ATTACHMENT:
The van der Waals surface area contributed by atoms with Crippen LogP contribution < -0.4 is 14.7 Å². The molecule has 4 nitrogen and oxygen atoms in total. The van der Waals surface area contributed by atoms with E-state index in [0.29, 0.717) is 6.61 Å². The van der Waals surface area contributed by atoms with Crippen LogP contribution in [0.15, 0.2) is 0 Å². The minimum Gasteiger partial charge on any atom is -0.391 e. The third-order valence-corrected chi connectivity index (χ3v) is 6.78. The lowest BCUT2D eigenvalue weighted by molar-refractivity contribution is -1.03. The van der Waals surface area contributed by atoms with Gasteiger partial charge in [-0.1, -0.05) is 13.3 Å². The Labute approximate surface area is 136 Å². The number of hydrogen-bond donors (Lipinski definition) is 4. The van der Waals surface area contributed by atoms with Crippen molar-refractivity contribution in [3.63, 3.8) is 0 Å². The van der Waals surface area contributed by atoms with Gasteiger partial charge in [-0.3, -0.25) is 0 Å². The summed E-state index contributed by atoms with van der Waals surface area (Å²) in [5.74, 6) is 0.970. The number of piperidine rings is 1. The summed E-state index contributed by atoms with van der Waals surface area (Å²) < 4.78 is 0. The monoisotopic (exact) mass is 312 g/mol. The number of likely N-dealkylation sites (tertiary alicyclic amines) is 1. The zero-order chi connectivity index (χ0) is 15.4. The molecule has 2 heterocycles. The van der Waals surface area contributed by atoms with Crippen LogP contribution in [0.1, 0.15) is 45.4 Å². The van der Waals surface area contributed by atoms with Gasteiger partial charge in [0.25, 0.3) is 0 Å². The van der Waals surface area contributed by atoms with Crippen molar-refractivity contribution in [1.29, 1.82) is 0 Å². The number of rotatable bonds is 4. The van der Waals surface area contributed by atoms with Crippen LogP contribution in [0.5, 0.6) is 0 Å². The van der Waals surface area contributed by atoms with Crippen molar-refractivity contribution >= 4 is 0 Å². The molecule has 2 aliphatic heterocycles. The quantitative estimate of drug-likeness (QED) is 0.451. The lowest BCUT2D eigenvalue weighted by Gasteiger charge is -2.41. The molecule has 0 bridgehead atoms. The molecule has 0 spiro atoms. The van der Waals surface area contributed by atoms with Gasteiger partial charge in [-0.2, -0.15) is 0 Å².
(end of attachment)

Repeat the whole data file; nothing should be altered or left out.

The van der Waals surface area contributed by atoms with Crippen LogP contribution < -0.4 is 14.7 Å². The molecule has 4 nitrogen and oxygen atoms in total. The van der Waals surface area contributed by atoms with E-state index in [0.29, 0.717) is 6.61 Å². The van der Waals surface area contributed by atoms with Crippen LogP contribution in [0.15, 0.2) is 0 Å². The minimum Gasteiger partial charge on any atom is -0.391 e. The third-order valence-corrected chi connectivity index (χ3v) is 6.78. The lowest BCUT2D eigenvalue weighted by molar-refractivity contribution is -1.03. The van der Waals surface area contributed by atoms with Gasteiger partial charge in [-0.1, -0.05) is 13.3 Å². The Labute approximate surface area is 136 Å². The number of hydrogen-bond donors (Lipinski definition) is 4. The van der Waals surface area contributed by atoms with Crippen molar-refractivity contribution in [3.63, 3.8) is 0 Å². The van der Waals surface area contributed by atoms with Gasteiger partial charge in [-0.3, -0.25) is 0 Å². The summed E-state index contributed by atoms with van der Waals surface area (Å²) in [5.74, 6) is 0.970. The number of piperidine rings is 1. The summed E-state index contributed by atoms with van der Waals surface area (Å²) < 4.78 is 0. The monoisotopic (exact) mass is 312 g/mol. The number of likely N-dealkylation sites (tertiary alicyclic amines) is 1. The zero-order chi connectivity index (χ0) is 15.4. The molecule has 2 heterocycles. The van der Waals surface area contributed by atoms with Crippen LogP contribution in [0.1, 0.15) is 45.4 Å². The van der Waals surface area contributed by atoms with Gasteiger partial charge in [0.25, 0.3) is 0 Å². The van der Waals surface area contributed by atoms with Crippen molar-refractivity contribution in [1.29, 1.82) is 0 Å². The number of rotatable bonds is 4. The van der Waals surface area contributed by atoms with Crippen LogP contribution in [0.5, 0.6) is 0 Å². The van der Waals surface area contributed by atoms with Crippen molar-refractivity contribution >= 4 is 0 Å². The molecule has 2 aliphatic heterocycles. The quantitative estimate of drug-likeness (QED) is 0.451. The lowest BCUT2D eigenvalue weighted by Gasteiger charge is -2.41. The molecule has 0 bridgehead atoms. The molecule has 0 spiro atoms. The van der Waals surface area contributed by atoms with Gasteiger partial charge in [-0.2, -0.15) is 0 Å².